Low Cost Airlines vs Ultra Low Cost Airlines

A recently completed project involved comparing Spirit Airlines with competitors Southwest and Jet Blue. I looked at a number of features and characteristics: # of Destinations, Hubs, Fleet Size, Aircraft Types, Fares/Fees/Surcharges, Frequent Flyer Programs, Domestic Market Share, and Skytrax Rank. In the low cost airline market, Spirit has only one advantage and that is ultra low fares. In all other areas Spirit ranks below both Southwest and Jet Blue. The flying public is becoming accustomed to unbundled services and new fees seem to pop up on every flight. Spirit charges for all “extras” and cites their ultra low fares as justification. Ultra low fares means that Spirit must be aggressive in controlling costs. This can lead to service issues and customer complaints reflected in Skytrax ratings. Southwest and Jet Blue are low cost airlines which project perceived value for relatively low fares. This is crucial in attracting business flyers. If Spirit wishes to expand beyond their current vacation traveler clientele they may need to adjust their business model.


Spirit Airlines Comparison

Export Administration Regulations Tips

As part of any Export Management Program, exporters need to make sure they are using correct commodity classifications and license exceptions. While freight forwarders can provide expertise in these areas the exporter bears primary responsibility for compliance. If you are automatically using NLR and EAR 99 you may be at risk.  According to EAR part 732 “For items subject to EAR but not listed in CCL the proper classification is EAR 99. EAR 99 is a basket for items not specified under CCL and appears at the end of each Category on the CCL.”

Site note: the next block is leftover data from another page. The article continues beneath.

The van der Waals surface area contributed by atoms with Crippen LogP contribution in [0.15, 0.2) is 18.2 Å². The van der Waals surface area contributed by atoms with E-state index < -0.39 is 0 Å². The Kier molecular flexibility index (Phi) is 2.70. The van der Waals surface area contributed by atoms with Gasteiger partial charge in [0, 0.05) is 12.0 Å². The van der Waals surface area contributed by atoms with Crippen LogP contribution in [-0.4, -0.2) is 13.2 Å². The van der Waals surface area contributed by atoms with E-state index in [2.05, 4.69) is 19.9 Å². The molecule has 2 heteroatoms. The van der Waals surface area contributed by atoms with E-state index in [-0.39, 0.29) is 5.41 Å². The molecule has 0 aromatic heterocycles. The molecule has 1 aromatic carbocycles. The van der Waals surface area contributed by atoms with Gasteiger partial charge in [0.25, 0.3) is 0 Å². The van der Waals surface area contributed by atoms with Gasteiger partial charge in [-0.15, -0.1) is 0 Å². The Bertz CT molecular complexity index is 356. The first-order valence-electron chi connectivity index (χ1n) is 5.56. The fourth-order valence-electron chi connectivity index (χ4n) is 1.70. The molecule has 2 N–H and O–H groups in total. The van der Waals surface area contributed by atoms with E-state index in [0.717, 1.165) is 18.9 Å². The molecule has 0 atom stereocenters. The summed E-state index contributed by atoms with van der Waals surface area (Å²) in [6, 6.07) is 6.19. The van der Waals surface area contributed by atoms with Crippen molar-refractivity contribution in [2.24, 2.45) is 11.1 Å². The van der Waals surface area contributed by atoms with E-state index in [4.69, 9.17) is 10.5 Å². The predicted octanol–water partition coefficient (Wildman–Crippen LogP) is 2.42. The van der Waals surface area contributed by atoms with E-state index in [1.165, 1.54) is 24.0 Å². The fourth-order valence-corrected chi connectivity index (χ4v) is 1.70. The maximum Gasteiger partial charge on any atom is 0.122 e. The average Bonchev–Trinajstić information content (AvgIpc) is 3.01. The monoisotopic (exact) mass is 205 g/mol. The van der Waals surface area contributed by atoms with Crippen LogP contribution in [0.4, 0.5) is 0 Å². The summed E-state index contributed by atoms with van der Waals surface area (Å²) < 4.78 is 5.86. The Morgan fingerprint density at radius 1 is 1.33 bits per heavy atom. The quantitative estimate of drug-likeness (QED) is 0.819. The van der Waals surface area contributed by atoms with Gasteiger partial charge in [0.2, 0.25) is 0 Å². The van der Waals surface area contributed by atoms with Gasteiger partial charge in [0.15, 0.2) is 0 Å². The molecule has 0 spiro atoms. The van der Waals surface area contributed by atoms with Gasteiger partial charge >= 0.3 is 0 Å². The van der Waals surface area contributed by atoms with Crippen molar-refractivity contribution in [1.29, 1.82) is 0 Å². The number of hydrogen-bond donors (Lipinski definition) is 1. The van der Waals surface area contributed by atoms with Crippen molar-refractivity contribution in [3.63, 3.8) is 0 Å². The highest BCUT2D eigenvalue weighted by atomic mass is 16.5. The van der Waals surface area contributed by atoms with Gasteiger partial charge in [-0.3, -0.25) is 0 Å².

BIS has some easy to use tools on their website. A good place to start checking is the BIS Website Decision Tree.

Contact Ad Hoc Logistics if you need help.

Customs Broker Exam Tips

According to CBP Customs and Border Protection passing rates for the customs brokers exam average only 3-11% nationwide. The test is given twice per year in April and October. It consists of 80 multiple choice questions and a passing grade is 75%. The exam is open book which makes it seem easy. However, the books consist of  the HTUS Harmonized Tariff of the United States and CFR 19 Code of Federal Regulations, totaling hundreds of pages. The difficulty is in being able to quickly access the right section for each question. It is a four hour exam so three minutes per question is not much time.